Imaging of somata as ROIs in 2D

FemtoSmart Galvo with flexible ROI scanning possibilities, TravellingSalesman

The FemtoSmart Galvo, with its flexible scanning patterns such as 2D random-access point, 2D multiple-line, and folded-frame scanning, supports the manual selection of individual cells in a 2D plane. By skipping measurement of the entire field, it is possible to maintain a high signal-to-noise ratio. Using the TravellingSalesman software module, it is possible to determine the shortest pathway visiting defined points arbitrarily dispersed on the field of view. The short round-trip time results in a high measurement repetition speed, up to 100 Hz for about 30 cells.

Activity measurements on cell
bodies by multiple-line scanning

Activity data along the lines

Activity data as Ca2+ transients

Fast scanning of the entire FOV or an entire volume

FemtoSmart Resonant equipped with Piezo objective positioner kit

Fast-frame scanning based on a resonant scanner combined with fast Z-focusing performed by a Piezo objective positioner kit, is a well-known approach for studying three-dimensional neural networks. In this case, the entire field of view is imaged continuously by the fast scanner, while the objective positioner moves between planes. Different (cortical) layers might be recorded simultaneously this way, or the frames may be assembled to volumes resulting in a four-dimensional dataset.

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Femto3D AcoustoOptic using Anti-motion technology enables the scientist to reveal 3D neural networks in the brain of awake animal models during behavior.

The imaging of cell populations in 3D

Femto3D AcoustoOptic

The Femto3D AcoustoOptic microscopes enable the spatial and temporal complexity of neuronal coding to be resolved by scanning distributed points as regions of interest (ROIs) in a large 3D volume. These microscopes contain the fastest scanner available.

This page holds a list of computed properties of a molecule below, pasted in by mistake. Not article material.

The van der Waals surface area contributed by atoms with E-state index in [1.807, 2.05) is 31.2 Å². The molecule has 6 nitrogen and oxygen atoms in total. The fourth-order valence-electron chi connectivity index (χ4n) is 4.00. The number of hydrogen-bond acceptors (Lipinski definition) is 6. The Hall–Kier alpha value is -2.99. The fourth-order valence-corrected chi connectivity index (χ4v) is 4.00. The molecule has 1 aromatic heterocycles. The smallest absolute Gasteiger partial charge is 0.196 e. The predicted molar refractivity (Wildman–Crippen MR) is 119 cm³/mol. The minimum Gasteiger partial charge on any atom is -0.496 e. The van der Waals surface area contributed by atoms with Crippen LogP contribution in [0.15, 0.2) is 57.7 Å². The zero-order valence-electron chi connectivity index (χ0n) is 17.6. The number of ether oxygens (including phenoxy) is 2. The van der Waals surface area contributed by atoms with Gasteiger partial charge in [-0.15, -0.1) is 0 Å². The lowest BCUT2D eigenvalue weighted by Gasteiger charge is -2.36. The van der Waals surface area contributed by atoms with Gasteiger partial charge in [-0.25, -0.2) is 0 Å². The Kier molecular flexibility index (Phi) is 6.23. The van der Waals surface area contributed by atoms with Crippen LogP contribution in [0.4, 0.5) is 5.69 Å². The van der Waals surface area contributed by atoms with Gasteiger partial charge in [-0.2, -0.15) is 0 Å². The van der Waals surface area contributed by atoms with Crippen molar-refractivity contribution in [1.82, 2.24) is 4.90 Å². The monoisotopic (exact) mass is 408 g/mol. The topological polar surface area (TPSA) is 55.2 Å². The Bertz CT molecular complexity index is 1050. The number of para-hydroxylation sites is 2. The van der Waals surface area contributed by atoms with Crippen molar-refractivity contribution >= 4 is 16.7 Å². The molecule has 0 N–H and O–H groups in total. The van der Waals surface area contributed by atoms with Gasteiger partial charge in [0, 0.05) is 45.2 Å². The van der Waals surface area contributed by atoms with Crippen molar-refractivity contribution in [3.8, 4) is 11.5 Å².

The fastest with Femto3D Atlas

3D random access point scanning, Cell3DFinder

Several thousand cells can be measured near-simultaneously by 3D random-access point scanning by restricting the imaging to sub-regions of the 3D volume. The Cell3DFinder software module finds cell centers in 3D image stacks automatically and can display them as a set of points. The figure (A-D) shows the changes in Ca2+ concentration of 2000 cells from the visual cortex of a GCaMP-expressing mouse as a function of time. See more Wertz et al., Science, 2015; Katona et al., Nat Meth, 2012.

Imaging of multiple somata distributed in 3D in behaving animals

3D chessboard scanning

Chessboard scanning is a planar extension of random-access point scanning using the Anti-motion technology, where random-access points are extended to small squares by drifting the laser beam. These squares can be located anywhere in a near cubic millimeter volume, and include the somata with the surrounding area. Up to 300 somata can be measured simultaneously. The chessboard arrangement of the squares helps to visualize somata, analyze their activity, and correct for motion artefacts. The figure shows in vivo neuronal activity, Ca2+ transients from 100 neuronal somata from the mouse V1 region, labeled with GCaMP6. See also Szalay et al., Neuron, 2016.

Imaging of multiple somata during large motions

3D multi-cube scanning

Multi-cube scanning is a spatially extended mode of chessboard scanning, where a Z dimension is added to the aforementioned squares to cover the whole extent of the somata, therefore preserving all fluorescent information even during large amplitude movements.

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